BRENTWOOD, N.Y.—Exchanges grew heated when parents, teachers and lawmakers assembled Tuesday at Suffolk Community College’s Brentwood campus at a hearing on Common Core testing and related state school policies.
The hearing, sponsored by the Senate's Education Committee, marked the first legislative inquiry into the state Education Department’s new emphasis on test scores in assessing student academic achievement and teacher job performance. State Sen. John Flanagan, R-Long Island, chairman of the committee, said it was the first opportunity for the public to comment on the reforms.
Many speakers questioned the findings of Common Core state tests administered in April confirming that only 31 percent of students in grades 3 to 8 statewide were “proficient” in English and math.
“You should rethink your methodology,” state Sen. Jack Martins, R-Long Island, told Ken Wagner, associate state education commissioner, according to a Journal News article. “I question statistics that say that 50 percent of our kids aren’t college-ready.”
Many parents expressed concern over the detrimental effect the growing emphasis on testing is having on their children’s performance. Jeanette Deutermann, a mother of two from Bellmore, said she had to take her son to the doctor last year because he was so stressed out by test preparation.
“I don’t care about the data; I don’t care about the statistics. I care that I want my son to like to learn,” she said.
Deutermann called on the seven senators in attendance to reduce the state’s reliance on testing. “We are not going to allow our children to take part in this,” she said. “We need help.”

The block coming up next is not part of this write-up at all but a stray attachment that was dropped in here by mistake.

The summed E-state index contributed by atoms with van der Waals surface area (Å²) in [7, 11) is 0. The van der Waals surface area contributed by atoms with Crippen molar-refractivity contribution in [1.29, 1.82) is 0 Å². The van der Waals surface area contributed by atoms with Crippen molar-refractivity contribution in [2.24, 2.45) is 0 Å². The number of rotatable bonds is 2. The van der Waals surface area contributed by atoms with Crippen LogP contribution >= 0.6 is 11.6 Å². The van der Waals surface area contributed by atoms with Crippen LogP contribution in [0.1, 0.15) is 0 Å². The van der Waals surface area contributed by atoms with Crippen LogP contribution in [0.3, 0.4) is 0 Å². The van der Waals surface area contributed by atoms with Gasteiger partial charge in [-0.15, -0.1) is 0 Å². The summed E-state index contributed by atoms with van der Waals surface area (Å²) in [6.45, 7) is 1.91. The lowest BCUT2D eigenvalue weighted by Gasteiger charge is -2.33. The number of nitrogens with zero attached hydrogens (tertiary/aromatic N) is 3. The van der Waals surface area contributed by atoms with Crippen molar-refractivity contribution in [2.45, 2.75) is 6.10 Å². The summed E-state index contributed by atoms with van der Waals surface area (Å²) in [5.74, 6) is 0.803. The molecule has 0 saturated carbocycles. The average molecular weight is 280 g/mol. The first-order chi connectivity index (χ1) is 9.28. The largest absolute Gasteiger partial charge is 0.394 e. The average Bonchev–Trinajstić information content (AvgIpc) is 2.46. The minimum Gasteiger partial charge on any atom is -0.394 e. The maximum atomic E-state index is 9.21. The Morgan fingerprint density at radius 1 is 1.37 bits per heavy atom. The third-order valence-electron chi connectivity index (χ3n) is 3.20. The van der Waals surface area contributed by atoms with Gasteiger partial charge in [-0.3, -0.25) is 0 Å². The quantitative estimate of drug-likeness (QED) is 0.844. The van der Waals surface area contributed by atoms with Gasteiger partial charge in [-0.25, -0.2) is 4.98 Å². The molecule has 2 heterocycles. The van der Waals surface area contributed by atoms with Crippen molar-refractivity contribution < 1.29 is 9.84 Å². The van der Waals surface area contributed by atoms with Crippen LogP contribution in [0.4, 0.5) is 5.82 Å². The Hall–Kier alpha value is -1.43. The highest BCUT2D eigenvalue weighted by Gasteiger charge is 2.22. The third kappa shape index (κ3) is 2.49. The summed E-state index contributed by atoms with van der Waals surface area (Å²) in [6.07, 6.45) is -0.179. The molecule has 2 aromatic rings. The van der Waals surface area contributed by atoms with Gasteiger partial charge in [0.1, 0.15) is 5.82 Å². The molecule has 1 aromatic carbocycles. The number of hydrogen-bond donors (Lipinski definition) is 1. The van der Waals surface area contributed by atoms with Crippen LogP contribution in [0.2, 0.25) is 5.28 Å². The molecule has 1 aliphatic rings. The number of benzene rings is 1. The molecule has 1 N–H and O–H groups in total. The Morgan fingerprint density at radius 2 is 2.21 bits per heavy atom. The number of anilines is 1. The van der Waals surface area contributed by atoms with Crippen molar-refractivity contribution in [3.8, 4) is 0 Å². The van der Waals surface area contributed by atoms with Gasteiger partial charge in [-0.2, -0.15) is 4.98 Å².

State Sen. Phil Boyle (R-Bay Shore) backed the concerns of many parents and local educators confirming that the state Education Department moved too fast last spring in administering rigorous Common Core testing before students were adequately prepared.
"I see other states such as Michigan, Indiana -- now California -- saying, 'Whoa! Slow down here!' I would like to see New York join that club," Boyle said according to Newsday.
Many also questioned the numerous tests students are required to take during the school year in order to help evaluate teacher performance.
Others voiced concerns over the state’s plan to provide extensive student data to a nonprofit company for the creation of an educational database, calling it a violation of civil rights.
Defending the new reforms, Wagner argued that the move toward more rigorous testing and enhanced instruction is imperative in order to ensure students' chances of future success in college and the workplace.
"If we decided to wait on testing, we would have to wait on instruction," said Wagner. "There always has to be a day one."
Three more hearings set for next month across the state. The last one will be in New York City.
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